BCPhA 2021 Conference Highlights: Dr. Martin Lavoie

Updated on May 17, 2021 (Originally posted on May 6, 2021) The Tablet

Three questions for B.C.’s Deputy Provincial Health Officer

Dr. Martin Lavoie took on the role of Deputy Provincial Health Officer in July 2020. Prior to that, he was the Vice President of Population Health and Chief Medical Officer at Fraser Health. He shared with members the ever-evolving plans of the provincial government’s COVID-19 vaccine plans during the BCPhA conference in March.

"Make sure that your source of information is a credible source of information. There’s a lot of information out there, and not all of it is actually accurate, and some is actually misleading. So we have to be careful. That’s one thing as health professionals we can do is to guide people in the right direction, to make sure that at least they have all the right facts before they make their decision." – Dr. Martin Lavoie

Can you explain why B.C. is focusing on limited age groups?

If you go back, Phase 1 and Phase 2, we had a list of groups that were sequenced early on. We did start with assisted living and long-term care facilities, we also covered all staff working there or going into the facilities, visitors, and then the health-care workers. These populations are of different sizes across our health regions, but it’s also true across the country.

So if the vaccine is distributed on a per capita basis, it means if the top group in your province is bigger than the top group in another province, the speed at which you’re going to get to the next one will arrive at a different time.

I know the number of doses might not have been distributed exactly based on population so that’s another one, and the choices that we made in terms of those first few categories are not exactly identical, they’re extremely similar. I did look at some point, at many of them, they’re very similar because they’re based on NACI recommendations, but they’re not exactly the same. And so in some provinces they included a few more in this area, and in others, a few less. What’s happening is over time, things move up and down, so it’s absolutely impossible to even keep all our health regions at the same pace. We know for example we have more elderly people because retired people tend to go to the Island or the Interior, and so those proportions are bigger so it’s difficult to adjust.

And if in B.C. more people choose to get immunized and in other provinces fewer of them, then you get through your first group faster or slower. Put all this together and you realize quickly that it is impossible to be exactly in sync.

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Is there a risk of not having enough of the second dose available of certain types of vaccines?

With the numbers that we have now, that either have come in or will be coming in in terms of doses, the vast majority of those are Pfizer and Moderna. Overall, with those numbers, we should be able to provide a second dose with the same vaccine as the first dose. It should not be a major issue. We might need to adjust a little bit here and there if we have some unexpected problems.

The other one is, as time goes by, eventually, we probably will hear about how interchangeable these vaccines are. For example, when you look at the vaccine from Pfizer and the one from Moderna, they’re almost identical. They’re not exactly identical, but the component that is active is exactly the same thing. They have differences in other ways, but we could understand potentially that they could be easily interchangeable.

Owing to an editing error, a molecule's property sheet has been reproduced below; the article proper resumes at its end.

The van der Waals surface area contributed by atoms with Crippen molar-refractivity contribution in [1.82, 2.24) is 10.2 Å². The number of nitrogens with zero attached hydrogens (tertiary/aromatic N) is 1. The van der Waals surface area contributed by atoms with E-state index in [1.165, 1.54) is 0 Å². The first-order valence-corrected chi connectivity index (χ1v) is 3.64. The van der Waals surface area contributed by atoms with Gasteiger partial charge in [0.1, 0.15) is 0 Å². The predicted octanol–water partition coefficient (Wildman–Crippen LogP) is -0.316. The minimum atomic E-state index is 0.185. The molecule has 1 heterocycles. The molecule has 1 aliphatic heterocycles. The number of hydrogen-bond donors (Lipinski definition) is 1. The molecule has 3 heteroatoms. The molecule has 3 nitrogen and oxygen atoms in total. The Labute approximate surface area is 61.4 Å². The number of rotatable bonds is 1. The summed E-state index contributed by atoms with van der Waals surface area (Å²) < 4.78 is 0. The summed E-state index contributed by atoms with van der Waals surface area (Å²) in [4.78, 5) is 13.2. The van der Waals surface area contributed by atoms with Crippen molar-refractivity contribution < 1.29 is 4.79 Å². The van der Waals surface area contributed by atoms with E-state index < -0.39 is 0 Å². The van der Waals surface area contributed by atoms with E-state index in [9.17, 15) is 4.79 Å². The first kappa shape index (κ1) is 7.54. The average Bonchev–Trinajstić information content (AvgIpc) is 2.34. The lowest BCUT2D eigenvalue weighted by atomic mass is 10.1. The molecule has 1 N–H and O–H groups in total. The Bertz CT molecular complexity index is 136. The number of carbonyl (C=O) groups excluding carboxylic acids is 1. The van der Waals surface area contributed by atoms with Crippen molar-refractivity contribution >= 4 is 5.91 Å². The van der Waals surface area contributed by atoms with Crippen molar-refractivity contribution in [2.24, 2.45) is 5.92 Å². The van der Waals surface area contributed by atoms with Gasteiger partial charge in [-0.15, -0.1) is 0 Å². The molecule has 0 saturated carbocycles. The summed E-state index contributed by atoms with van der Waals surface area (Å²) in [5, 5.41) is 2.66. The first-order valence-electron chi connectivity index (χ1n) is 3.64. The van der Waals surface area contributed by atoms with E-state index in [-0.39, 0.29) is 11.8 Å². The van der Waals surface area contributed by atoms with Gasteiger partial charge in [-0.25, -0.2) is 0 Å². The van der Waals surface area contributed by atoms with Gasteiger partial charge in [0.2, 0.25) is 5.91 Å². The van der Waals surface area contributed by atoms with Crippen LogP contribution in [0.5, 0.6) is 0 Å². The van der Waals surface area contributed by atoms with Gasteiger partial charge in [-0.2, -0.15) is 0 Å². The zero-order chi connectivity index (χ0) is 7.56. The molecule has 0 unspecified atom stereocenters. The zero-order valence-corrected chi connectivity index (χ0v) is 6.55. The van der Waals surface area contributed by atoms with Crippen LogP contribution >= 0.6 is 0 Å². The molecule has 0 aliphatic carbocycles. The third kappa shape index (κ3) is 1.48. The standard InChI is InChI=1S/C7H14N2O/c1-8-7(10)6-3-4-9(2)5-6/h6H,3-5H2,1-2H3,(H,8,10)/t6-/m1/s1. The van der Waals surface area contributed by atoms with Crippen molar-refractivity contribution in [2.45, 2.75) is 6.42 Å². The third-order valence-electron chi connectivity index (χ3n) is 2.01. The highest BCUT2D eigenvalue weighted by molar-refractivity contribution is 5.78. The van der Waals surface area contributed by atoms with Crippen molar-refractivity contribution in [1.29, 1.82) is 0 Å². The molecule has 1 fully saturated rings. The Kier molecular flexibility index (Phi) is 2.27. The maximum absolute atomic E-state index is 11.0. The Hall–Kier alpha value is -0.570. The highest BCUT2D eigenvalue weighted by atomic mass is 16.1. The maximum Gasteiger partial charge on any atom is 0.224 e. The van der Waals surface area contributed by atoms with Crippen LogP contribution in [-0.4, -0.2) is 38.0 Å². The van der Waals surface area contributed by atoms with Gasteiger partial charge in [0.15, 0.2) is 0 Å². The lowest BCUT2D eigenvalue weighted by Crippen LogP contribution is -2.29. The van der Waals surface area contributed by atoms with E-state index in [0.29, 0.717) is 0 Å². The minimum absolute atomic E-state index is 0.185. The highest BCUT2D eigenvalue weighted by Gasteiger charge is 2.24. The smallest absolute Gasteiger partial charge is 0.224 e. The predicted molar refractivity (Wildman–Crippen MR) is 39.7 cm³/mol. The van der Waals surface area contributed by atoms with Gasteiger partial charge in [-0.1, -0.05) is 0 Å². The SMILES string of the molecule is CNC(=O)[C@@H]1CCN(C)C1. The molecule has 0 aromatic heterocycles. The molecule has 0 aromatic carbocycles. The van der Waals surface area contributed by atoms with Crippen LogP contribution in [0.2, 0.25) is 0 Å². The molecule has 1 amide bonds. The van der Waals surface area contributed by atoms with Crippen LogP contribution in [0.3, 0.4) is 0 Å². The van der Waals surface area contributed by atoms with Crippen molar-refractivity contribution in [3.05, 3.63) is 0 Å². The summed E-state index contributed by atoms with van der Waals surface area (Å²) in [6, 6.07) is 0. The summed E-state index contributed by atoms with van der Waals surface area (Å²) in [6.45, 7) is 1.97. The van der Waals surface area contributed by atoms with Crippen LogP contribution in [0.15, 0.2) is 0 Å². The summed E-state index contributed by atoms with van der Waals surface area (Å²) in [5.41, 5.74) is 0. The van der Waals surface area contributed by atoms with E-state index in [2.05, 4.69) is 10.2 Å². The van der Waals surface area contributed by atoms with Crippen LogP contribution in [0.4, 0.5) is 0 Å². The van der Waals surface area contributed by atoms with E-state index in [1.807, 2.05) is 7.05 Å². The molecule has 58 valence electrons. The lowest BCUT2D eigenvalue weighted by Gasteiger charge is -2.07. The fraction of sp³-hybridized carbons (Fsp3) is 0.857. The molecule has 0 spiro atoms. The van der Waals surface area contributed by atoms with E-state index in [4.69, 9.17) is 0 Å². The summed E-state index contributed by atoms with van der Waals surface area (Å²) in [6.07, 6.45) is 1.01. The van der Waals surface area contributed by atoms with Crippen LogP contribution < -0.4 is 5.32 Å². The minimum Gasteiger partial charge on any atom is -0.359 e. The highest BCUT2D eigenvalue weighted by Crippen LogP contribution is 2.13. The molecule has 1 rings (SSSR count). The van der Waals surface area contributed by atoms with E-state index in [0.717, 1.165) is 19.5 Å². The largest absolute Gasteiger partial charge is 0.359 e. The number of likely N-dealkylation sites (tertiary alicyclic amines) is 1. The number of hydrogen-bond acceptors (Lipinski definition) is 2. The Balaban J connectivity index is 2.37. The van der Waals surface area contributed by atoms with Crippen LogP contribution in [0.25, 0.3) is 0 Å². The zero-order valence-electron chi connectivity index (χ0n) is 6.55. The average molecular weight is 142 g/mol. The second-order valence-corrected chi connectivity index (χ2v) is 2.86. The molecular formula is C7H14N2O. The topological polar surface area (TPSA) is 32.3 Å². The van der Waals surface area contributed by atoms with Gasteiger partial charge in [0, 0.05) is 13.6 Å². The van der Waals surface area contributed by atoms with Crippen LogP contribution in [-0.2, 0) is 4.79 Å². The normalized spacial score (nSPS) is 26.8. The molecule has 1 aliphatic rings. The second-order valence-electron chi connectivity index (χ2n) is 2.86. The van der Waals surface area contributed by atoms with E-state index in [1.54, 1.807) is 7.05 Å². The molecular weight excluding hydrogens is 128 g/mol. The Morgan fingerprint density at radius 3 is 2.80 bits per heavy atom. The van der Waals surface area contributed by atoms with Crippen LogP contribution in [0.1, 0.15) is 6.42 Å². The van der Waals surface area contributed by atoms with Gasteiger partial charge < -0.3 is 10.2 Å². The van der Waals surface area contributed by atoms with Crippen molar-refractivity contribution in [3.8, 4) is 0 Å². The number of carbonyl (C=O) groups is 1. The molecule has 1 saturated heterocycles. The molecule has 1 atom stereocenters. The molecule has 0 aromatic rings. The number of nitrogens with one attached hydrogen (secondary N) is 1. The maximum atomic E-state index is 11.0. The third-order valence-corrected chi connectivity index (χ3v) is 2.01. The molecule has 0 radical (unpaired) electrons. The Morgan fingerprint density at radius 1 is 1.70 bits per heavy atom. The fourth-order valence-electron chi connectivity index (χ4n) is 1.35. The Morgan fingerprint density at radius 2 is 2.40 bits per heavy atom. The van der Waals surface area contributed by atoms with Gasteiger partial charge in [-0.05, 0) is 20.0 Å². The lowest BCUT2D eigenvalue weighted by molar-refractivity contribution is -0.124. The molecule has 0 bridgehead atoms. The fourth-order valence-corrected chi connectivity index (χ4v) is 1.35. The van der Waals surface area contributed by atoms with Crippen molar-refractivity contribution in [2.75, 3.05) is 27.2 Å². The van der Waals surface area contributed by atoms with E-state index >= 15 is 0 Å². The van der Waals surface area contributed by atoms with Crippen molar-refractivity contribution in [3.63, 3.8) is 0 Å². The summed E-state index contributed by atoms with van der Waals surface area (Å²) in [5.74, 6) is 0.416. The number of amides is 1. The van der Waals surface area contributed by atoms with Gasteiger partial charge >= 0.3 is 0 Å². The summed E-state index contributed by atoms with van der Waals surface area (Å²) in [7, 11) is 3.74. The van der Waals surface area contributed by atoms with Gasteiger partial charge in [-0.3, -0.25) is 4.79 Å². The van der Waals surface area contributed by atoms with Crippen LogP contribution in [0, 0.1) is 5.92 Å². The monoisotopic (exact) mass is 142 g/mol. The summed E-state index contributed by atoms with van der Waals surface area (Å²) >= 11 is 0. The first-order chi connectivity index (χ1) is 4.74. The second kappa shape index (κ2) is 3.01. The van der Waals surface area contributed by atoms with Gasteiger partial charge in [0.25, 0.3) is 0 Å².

Those are the kinds of things sometimes that we look at a bit later. What was urgent is: is it safe?  Is it effective? Let’s get that approved. By the time we get to a bit later it is possible that we have a bit more flexibility in terms of what we provide. I think the other piece is we know that if it’s a matter of waiting a bit longer, we know that this interval is actually quite flexible right now. So we do have some wiggle room, if you will, and we could wait a little bit to make sure we get the same vaccine, if that’s what is required.

Where might immunosuppressed patients fall in the priority groups?

If people refer back to Phase 3, there’s a section there for clinically extremely vulnerable. So there were efforts in the last few weeks to make sure we define this as much as possible in terms of all the conditions that could be part of that. Many of those conditions are medical conditions that require treatments that would be considered immune-suppressing. Or just people immunosuppressed for other reasons, we do have guidelines and recommendations for that. It depends on the level of immunosuppressing, and so to some extent it might change the guidelines. This is coming out shortly, the documents are just flying right now, so it will be available for people providing immunization and also for clinicians to guide their patients as well.

I think what’s important to note are two aspects. One is on the disease side, especially if you’re very immunosuppressed, it can increase your risk of severe disease and death if you get infected. So that’s one.

And two, is the vaccine safe and effective? We have some data on immunosuppressed people, but severely immunosuppressed people are typically not included in the trials. What we know is, it should be safe, there’s no reason to think that it would not be safe. They’re not live viruses, for example. But the capacity of the vaccine to elicit a good, strong immune response might be diminished, as we would see with many vaccines. Typically, the response might be diminished. So we’ll have to see. But the more severely immunosuppressed you are, what we expect to see is a less robust response to the vaccine.

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